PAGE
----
More 10nm Cannon Lake: Coming to Intel NUC, Officiallyby Anton Shilov on August 16, 2018 8:30 AM EST
Intel late on Wednesday formally introduced its Crimson Canyon NUCs based on its 10nm Cannon Lake processors and equipped with AMD’s standalone Radeon 540 graphics chip. The new NUC8i3CY-series PCs are the first systems of their kind (SFF) to use Intel’s CPU made using its 10 nm process technology as well as a discrete GPU on a separate chip.
A retailer specializing on custom-built Intel’s NUC UCFF PCs disclosed virtually all specifications of Intel’s NUC8i3CYSM and NUC8i3CYSN earlier this month, so we already know most of the details regarding the systems. The new NUCs are powered by Intel’s dual-core Core i3-8121U processor that works in tandem with AMD’s Radeon 540 dGPU (codenamed Lexa, based on Polaris architecture, featuring 512 SPs) with 2 GB of GDDR5 memory. The NUCs are outfitted with soldered-down 4 GB or 8 GB of LPDDR4-2666 memory and come with a 1 TB SATA hard drive. Users that want faster storage can install an M.2-2280 SSD with a SATA or a PCIe interface.
When it comes to wireless connectivity, the NUC8i3CY-series UCFF PCs are equipped with Intel’s Wireless-AC 9560 CNVi 802.11ac Wi-Fi + Bluetooth 5 solution that supports up to 1.73 Gbps throughput over 160 MHz channels. As for physical connectors, the NUCs have one GbE, two HDMI 2.0a outputs, four USB 3.0 Type-A ports (one supporting charging), an SD card reader, a TRRS audio connector for headsets, and a digital audio connector for 7.1-channel sound systems.
The key feature of Intel’s NUC8i3CY-series systems is the Cannon Lake processor made using a 10 nm fabrication technology. The Core i3-8121U chip is clocked at 2.2 GHz base to 3.2 GHz turbo, which is slightly below frequencies of the Core i3-8130U (2.2 – 3.4 GHz) made using Intel’s 14+ manufacturing process. The Cannon Lake CPUs support AVX-512 extensions that can speed up operations with large datasets that are not common on UCFF PCs, so whether or not this technology makes sense for typical owners of NUCs is up to debate. What is noteworthy is that Intel has enough 10-nm CPUs to install them in its own NUCs that tend to be rather popular miniature desktops.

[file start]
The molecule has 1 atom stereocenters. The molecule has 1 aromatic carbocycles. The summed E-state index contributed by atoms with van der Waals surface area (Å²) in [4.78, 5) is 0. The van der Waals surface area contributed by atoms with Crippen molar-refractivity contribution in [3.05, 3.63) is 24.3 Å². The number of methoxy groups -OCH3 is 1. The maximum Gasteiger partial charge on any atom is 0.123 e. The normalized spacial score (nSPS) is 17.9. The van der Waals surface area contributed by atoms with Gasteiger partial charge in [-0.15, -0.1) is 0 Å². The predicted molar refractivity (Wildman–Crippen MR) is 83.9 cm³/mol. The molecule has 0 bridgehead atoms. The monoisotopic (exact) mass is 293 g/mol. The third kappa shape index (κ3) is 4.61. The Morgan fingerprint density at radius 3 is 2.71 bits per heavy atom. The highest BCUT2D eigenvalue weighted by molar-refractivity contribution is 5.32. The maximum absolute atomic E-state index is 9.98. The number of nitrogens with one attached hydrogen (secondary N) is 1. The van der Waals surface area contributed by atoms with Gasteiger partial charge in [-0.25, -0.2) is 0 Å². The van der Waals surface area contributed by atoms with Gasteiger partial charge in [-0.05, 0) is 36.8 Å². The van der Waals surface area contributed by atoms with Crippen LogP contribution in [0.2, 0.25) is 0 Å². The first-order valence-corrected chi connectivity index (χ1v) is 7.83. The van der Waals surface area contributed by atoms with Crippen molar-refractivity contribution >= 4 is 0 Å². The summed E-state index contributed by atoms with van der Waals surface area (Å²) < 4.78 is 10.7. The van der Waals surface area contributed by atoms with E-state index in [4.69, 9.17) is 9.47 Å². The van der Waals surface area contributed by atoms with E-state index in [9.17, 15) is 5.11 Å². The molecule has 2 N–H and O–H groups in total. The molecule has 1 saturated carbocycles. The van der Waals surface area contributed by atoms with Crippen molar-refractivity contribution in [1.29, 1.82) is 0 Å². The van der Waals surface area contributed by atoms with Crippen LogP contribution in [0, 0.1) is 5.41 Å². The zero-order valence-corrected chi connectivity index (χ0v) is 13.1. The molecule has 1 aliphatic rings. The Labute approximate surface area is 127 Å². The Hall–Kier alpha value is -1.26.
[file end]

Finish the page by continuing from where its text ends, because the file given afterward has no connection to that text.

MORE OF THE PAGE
Intel officially positions its NUC8i3CY-series systems as affordable solutions for gamers who play titles like League of Legends, TF2, as well as CS:GO and can therefore take advantage of AMD’s discrete Radeon 540 graphics chip. This dGPU is clearly faster than Intel’s UHD 630 iGPU in games, but Intel’s latest iGPUs have numerous advantages over AMD’s Polaris when it comes to media playback. For example, they featureVP9 10-bit decode, and support sophisticated copyright protection methods that require Intel’s SGX.
|Intel Crimson Canyon NUC PCs
|Intel Core i3-8121U
2.2 - 3.2 GHz
4 MB cache
15 W TDP
|AMD Radeon 540 GPU
512 stream processors
32 texture units
2 GB GDDR5 memory
|Integrated into CPU
|4 GB LPDDR4-2666
|8 GB LPDDR4-2666
|1 TB HDD pre-installed
|M.2-2280 slot, SATA or PCIe
SSDs or Intel Optane Memory
|Intel Wireless-AC 9560
802.11ac Wi-Fi + BT 5
|Intel Gigabit Ethernet controller (i219-V)
|2 × HDMI 2.0a
|3.5 mm TRRS audio jack
7.1 channel audio output via HDMI
|Consumer Infrared (CIR) sensor on the front panel
|4 USB 3.0 Type-A (5 Gbps), one with charging
|SDXC card reader with UHS-I support
|117 × 112 × 52 mm | 4.6 × 4.4 × 2.04 inch
|External, 90 W
|Pre-installed Microsoft Windows 10 Home x64
Intel said that its Crimson Canyon NUCs will be available in September, but did not announce their official prices. Previously it was reported that the NUC8i3CY-series systems will cost $530 – $575, but since this information is unofficial, it is always subject to change.
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